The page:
Continuous external Co-60 gamma-ray exposure, at various dose rates, terminated at various total doses

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From 1968 to 1977 Bill Norris and Tom Fritz performed one of several Beagle Dog Experiments at Argonne National Laboratory. They exposed dogs to 22 h/d external cobalt-60 gamma-ray, at various dose rates, terminated at various total doses in order to investigate the effect of total dose and dose rate in beagles given protracted whole-body cobalt-60 gamma ray exposure to: (1)provide a basis of comparison for beagles given continuous irradiation (103.05), (2) complement research on mice at ANL, and (3) address practical issues in radiation health hazards in man.

Contents

Red Book Description

Results as of 1987:

Dose Rate (rad/day) Total Dose (rad) No. of animals No. of animals Dead Mean survival of dead animals (years) Mean survival of living animals (years) Fatal Tumors (%)* Myeloproliferative Disorder (%)
None 0 86 66 11.4 12.4 28 (42) 0 (0)
3.8 450 20 10 10.3 12.1 5 (50) 0 (0)
3.8 1050 24 24 10.7 14 (58) 0 (0)
3.8 1500 20 19 10.2 13.6 13 (68) 1 (5)
7.5 450 20 10 10.4 12.4 8 (80) 1 (10)
7.5 1050 24 23 10.2 13.1 14 (61) 0 (0)
7.5 1500 19 19 9.0 15 (79) 2 (11)
7.5 3000 20 20 7.8 16 (80) 3 (15)
12.8 450 20 10 10.7 12.2 7 (70) 0 (0)
12.8 1050 21 17 10.0 13.3 10 (59) 0 (0)
12.8 1500 19 15 9.2 11.7 8 (53) 1 (7)
12.8 3000 10 10 10.6 7 (70) 0 (0)
26.3 450 20 10 8.0 11.8 4 (40) 0 (0)
26.3 1050 20 20 10.1 12 (60) 0 (0)
  • including Myeloproliferative Disorders

This experiment complements the preceding continuous lifetime-irradiation experiment. Dogs were irradiated 22 hours per day, 7 days per week, in a specially constructed facility (Grahn, 1986; Norris, 1976). Particular attention was given to dosimetry; all factors contributing to the dose rate and total dose were normalized in the irradiation field by migrating dogs through all positions and orientations with respect to the irradiation source. Dose rates shown above are average absorbed dose; doses in air were quoted in early publications. Dogs listed above include only those surviving 100 days following termination of exposure.

Several papers have been published describing the then-current status of this study (Fritz, 1978, 1986; Grahn, 1986; Seed, 1985). The partial results have been employed in modeling the leukemogenic process (Seed, 1985, 1987, 1987b; Tolle, 1979b). A detailed account has appeared of an acute monocytic leukemia in a dog from this study (Tolle, 1979).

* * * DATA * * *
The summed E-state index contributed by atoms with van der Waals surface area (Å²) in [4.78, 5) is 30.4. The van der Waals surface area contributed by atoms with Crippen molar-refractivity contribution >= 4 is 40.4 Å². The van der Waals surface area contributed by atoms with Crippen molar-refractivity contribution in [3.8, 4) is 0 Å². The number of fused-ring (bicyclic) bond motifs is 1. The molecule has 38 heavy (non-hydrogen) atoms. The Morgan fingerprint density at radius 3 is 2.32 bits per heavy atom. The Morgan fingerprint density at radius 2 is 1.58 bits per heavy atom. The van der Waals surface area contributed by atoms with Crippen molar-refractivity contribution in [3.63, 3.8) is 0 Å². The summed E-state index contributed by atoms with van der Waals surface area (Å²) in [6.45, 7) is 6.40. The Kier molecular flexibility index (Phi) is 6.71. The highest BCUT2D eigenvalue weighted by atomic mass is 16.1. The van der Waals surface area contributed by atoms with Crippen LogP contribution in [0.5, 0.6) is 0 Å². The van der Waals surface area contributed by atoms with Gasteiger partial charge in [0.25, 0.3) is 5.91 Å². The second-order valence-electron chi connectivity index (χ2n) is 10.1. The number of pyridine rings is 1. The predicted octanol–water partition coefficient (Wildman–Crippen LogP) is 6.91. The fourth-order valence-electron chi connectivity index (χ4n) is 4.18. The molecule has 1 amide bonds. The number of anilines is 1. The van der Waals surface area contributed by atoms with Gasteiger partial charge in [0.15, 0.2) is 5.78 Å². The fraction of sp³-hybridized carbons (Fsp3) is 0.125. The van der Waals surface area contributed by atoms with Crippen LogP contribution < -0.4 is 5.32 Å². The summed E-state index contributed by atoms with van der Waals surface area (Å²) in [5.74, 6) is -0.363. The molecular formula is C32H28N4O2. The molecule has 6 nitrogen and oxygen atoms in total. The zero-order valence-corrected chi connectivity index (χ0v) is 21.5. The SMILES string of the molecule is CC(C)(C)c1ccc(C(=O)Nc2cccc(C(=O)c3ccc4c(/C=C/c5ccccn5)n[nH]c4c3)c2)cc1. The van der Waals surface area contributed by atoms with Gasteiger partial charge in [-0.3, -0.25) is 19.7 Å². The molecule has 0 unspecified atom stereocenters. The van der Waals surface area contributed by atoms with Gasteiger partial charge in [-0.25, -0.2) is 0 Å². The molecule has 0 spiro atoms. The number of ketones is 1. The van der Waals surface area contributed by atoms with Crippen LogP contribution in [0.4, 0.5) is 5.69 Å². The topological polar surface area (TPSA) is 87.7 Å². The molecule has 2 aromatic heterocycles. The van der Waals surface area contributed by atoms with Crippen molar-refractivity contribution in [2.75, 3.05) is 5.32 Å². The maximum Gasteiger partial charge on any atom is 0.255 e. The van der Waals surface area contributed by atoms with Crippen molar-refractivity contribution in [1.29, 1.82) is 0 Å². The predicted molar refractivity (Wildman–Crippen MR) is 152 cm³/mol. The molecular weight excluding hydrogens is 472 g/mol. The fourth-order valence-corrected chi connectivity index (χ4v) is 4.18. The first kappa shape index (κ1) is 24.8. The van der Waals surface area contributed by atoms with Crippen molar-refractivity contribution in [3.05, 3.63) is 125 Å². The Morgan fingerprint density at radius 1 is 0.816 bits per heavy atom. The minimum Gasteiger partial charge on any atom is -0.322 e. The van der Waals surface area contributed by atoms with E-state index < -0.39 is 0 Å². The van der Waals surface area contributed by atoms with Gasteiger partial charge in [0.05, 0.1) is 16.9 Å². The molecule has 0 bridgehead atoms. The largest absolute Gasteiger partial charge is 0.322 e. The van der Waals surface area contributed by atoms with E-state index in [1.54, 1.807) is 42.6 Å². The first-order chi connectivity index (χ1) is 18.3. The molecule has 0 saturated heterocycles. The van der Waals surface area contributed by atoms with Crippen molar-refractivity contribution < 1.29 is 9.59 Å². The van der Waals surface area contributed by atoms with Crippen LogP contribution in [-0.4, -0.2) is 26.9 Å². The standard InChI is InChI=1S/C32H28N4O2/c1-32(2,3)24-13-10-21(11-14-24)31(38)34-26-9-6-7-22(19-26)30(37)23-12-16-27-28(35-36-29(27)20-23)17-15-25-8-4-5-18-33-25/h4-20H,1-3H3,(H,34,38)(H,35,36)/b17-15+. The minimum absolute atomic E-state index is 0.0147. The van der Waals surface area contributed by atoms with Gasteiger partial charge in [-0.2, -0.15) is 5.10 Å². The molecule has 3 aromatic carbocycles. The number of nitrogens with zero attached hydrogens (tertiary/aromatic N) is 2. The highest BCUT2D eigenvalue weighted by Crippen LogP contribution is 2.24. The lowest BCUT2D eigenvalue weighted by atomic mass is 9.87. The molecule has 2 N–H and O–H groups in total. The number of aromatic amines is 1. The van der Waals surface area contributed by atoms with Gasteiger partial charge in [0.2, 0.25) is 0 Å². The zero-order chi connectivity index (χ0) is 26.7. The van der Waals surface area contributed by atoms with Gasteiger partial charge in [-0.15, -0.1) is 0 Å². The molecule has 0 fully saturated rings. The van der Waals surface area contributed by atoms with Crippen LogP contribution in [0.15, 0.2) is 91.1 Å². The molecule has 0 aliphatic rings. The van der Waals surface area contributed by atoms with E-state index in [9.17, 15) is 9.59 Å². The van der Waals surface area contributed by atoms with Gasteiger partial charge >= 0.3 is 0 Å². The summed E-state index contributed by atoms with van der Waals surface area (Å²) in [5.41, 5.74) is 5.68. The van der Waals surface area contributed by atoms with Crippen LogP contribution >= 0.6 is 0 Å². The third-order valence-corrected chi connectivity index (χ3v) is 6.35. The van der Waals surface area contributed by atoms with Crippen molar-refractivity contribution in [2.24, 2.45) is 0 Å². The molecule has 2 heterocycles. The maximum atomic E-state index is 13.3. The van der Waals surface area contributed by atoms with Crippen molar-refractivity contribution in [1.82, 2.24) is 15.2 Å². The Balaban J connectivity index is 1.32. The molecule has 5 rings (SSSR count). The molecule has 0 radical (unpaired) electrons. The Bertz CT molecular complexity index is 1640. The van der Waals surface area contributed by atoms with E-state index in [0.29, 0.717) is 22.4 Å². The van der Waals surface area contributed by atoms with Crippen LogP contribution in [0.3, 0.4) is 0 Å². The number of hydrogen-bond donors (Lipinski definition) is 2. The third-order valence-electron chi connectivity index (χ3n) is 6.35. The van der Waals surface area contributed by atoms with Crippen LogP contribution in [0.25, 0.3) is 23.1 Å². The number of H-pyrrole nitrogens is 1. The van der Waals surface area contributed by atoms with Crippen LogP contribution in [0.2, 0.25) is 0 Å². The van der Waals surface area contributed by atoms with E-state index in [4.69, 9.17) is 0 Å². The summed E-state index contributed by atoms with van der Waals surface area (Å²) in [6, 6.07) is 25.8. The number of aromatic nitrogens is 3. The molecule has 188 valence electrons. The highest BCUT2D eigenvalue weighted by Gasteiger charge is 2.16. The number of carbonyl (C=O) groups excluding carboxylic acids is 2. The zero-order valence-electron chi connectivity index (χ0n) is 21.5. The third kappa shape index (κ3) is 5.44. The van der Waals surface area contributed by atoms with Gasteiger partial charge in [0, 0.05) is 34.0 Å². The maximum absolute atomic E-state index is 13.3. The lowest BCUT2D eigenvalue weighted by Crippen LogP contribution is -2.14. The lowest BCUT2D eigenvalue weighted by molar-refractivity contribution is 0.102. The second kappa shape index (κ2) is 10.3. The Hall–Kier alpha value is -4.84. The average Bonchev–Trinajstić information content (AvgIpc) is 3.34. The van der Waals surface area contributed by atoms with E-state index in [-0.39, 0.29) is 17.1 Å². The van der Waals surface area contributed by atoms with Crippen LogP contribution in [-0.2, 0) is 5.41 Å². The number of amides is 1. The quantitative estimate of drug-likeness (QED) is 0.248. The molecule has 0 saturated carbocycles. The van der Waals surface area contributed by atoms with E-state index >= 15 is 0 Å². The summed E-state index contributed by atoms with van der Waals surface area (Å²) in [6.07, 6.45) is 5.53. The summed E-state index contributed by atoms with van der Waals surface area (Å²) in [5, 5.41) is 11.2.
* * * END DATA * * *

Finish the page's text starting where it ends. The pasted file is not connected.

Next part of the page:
Interim conclusions drawn from this experiment include the following: l)There is a positive trend in the proportions of dogs dying of tumors as total dose is increased at all dose rates; there is no indication of a dose-rate effect except at a total dose of 3000 rad, where the trend is negative. 2) The timing of deaths in all irradiated groups differs from the control group, except for the 450 rad total dose group where meaningful analysis is not yet possible. 3) Only total dose influences the timing of fatal tumors, but neither total dose nor dose rate influences the timing of nontumor deaths. 4) Although a significant increase in myeloproliferative disorders is observed, it is smaller than observed in dogs irradiated continuously; dogs appear to recover from hematopoietic damage after irradiation is terminated, and die at later times of soft tissue malignancies(Fritz, 1986; Seed, 1985).

Information relevant to this experiment will be found in the following Argonne National Laboratory periodic reports:

  • 1971 (Dec) ANL-7870 138-1 45
  • 1972 (Dec) ANL-7970 192-203
  • 1973 (Dec) ANL-8070 31-54
  • 1974 (Dec) ANL-75-30 9-14
  • 1975 (Dec) ANL-76-99 10-19
  • 1976 (Dec) ANL-77-55 34-40
  • 1977 (Dec) ANL-78-90 78-86
  • 1978 (Dec) ANL-79-90 6-12
  • 1980 (Dec) ANL-80-90 8-13
  • 1981 (Aug) ANL-81-50 8-13
  • 1982 (Jun) ANL-82-35 11-19
  • 1983 (May) ANL-83-40 27-36
  • 1984 (Aug) ANL-84-30 37-46
  • 1985 (Aug) ANL-85-30 63-72

Copied from: Roy C Thompson. Life-Span Effects of Ionizing Radiation in the Beagle Dog (1989) (link pdf)


Gray Book Description

Institution: Argonne National Laboratory, Argonne IL

Scientists: Bill Norris; retired, Tom Fritz; retired

Purpose Investigate the effect of total dose and dose rate in beagles given protracted whole-body cobalt-60 gamma ray exposure to: (1)provide a basis of comparison for beagles given continuous irradiation (103.05), (2) complement research on mice at ANL, and (3) address practical issues in radiation health hazards in man.

Status Exposure initiated between 1968 and 1978, death of last dog at ANL in 1991.

Treatment External cobalt-60 gamma-ray exposure, 22 h/d, at various dose rates, terminated at various total doses. Dogs were irradiated 22 h/d, 7 d/w, in a specially constructed facility. Particular attention was given to dosimetry; all factors contributing to the dose rate and total dose were normalized in the irradiation field by migrating dogs through all positions and orientations with respect to the irradiation source. Control dogs were similarly housed in cages and migrated through positions in the control animal room.